Does Anyone Know Much About This Type Of Bike..era? Make?

Postby radman on Thu 27/May/10 12:31am

Found this on trademe, think it could be a cool little project.

Any ideas of age or make or whatever??

Would it be hard fitting a more modern brake set up for a bit of added safety? discretly of course....

Or should i not go near it with a 10 foot pole?

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Re: Does Anyone Know Much About This Type Of Bike..era? Make?

Postby fatwombat on Thu 27/May/10 2:45am

Age make etc: This is a very old very rusty bike. With reference to your other post, it's a single speed. You'll find it is made of ordinary steel which is extremely heavy. The rims are chromed steel which means they also are very heavy and they have excellent low-friction characteristics, expecially when wet, so annoying hindrances like brake-pads don't grip them and rob you of the speed you've worked so hard to build up.

It is definitely a project. If you want to improve the braking, use your above-mentioned 10-foot pole and stick it between the front forks and the rim of the front wheel. Be careful not to stick the pole through the spokes though or you will stop too quickly. When you're not braking, you can use the pole to clear pedestrians out of your path or to wreak your revenge on motorists who cut you off.

When you're not riding on the roads with it, you could mount it on a stand in your lounge room, with the dynamo connected to your house switchboard. By pedalling furiously for 3-4 hours you will probably generate enough electricity to type in a couple more posts on Vorb. :p
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Re: Does Anyone Know Much About This Type Of Bike..era? Make?

Postby Oli on Thu 27/May/10 9:29am

It looks like an old Raleigh Sport to me. As to Fatwombat's points about the braking, he has missed that it's a coaster brake hub and there isn't a rim brake to be seen.

I think you could get this bike working okay, but it will be rough as and whether it's possible or worth the time, work and money to fully restore I doubt.
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Re: Does Anyone Know Much About This Type Of Bike..era? Make?

Postby nzmatto on Thu 27/May/10 9:57am

She'll be sweet....just replace the wheels, seat, handlebars, cranks, brakes, chainring & add another, pop a cluster on the rear, maybe some new pedals, and perhaps upgrade the frame. Yup, it's a project but doable. :p
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Re: Does Anyone Know Much About This Type Of Bike..era? Make?

Postby Lynskey on Thu 27/May/10 11:05am

When you're tinkering with old bikes it's often a fine line between 'project' and 'problem'.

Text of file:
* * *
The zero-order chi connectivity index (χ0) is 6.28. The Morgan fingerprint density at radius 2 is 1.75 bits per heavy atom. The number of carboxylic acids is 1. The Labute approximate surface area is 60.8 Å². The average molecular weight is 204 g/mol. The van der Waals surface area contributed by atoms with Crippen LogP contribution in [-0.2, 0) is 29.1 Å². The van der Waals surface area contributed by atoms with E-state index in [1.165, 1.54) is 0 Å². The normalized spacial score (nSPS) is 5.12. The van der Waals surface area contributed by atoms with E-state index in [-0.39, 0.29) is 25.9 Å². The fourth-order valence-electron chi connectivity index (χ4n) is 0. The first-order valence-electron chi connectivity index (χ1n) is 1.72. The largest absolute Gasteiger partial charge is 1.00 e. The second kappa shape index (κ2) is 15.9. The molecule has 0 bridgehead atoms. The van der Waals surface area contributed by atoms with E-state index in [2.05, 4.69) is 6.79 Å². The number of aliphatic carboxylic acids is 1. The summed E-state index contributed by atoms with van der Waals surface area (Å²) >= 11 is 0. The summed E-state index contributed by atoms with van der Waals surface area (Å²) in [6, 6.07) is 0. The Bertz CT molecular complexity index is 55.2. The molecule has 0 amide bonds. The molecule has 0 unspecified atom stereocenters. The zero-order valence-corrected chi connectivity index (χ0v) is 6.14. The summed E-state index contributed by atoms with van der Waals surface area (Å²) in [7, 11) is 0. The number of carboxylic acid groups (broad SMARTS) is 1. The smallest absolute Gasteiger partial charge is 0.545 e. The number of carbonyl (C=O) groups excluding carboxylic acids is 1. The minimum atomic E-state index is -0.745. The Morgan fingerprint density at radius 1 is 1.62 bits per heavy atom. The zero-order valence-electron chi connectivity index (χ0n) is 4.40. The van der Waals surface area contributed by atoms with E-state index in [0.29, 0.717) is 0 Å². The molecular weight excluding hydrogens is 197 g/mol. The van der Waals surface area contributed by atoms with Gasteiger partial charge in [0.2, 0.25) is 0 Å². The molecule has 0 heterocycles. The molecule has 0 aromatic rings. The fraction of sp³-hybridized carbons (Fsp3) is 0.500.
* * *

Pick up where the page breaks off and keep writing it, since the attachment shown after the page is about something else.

That bike is quite firmly in one camp.
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Re: Does Anyone Know Much About This Type Of Bike..era? Make?

Postby radman on Thu 27/May/10 4:30pm

haha sweet garden ornament it is then! might give it to mum.
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Re: Does Anyone Know Much About This Type Of Bike..era? Make?

Postby Toko on Thu 27/May/10 6:19pm

Yeah, I agree, probably a Raleigh sport, which I think is the budget, stripped down model from Raleigh's range at the time.

check the tyres and the coaster brake. Tyres are still available, but a new set plus tubes will be about $80 I think. The old ones will probably be perished.

the coaster brake can be tuned a little, but repair parts aren't available, so if it's really bad forget it.

other than that, rip that dumb front light off, turn the handlebars 180 degrees for that racy look, and go for a cruise. They're great bikes on rainy days because the mudguards let you smash though big puddles without getting wet
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Re: Does Anyone Know Much About This Type Of Bike..era? Make?

Postby neels on Thu 27/May/10 9:13pm

I used to ride one not dissimilar to that to school when I were a lad, probably a bit newer as it didn't have the leather saddle, but had the rear only coaster brake. Pretty flash with 2 dynamos on it though. My dad was still riding it around the freezing works until he retired a couple of years ago :lol:
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Re: Does Anyone Know Much About This Type Of Bike..era? Make?

Postby Simonius_Titius on Sat 29/May/10 9:09am

If you restore this bike you will gain wisdom which will give you benefit all your life, not just the obvious bit that you will know not to do it again.

You will also gain a bike upon which you can hurtle. Modern bikes can zoom, fly, whizz etc. Hurtling however requires a bicycle of substance, and this is such a bike.

If you do have a go:
Wheels can be replaced. Start by checking the potential show stoppers - are the steering and crank bearings are stuffed and rusted solid in place, or an unobtainable size?

Rear hub gears and brakes are great, they last for ages with no maintenance except greasing, and they work in the rain. They can be disassembled for cleaning.

Old tyres often work better than they look - crumbly gum sidewalls don't matter.

FIND ADVISORS: There is stuff you can not work out for yourself, like which way to unscrew a right-side crank bearing cup or a left-hand pedal.
http://www.sheldonbrown.com is the first place to look for tech stuff.
http://www.parktool.com/ has good photo sequence instructions for many operations.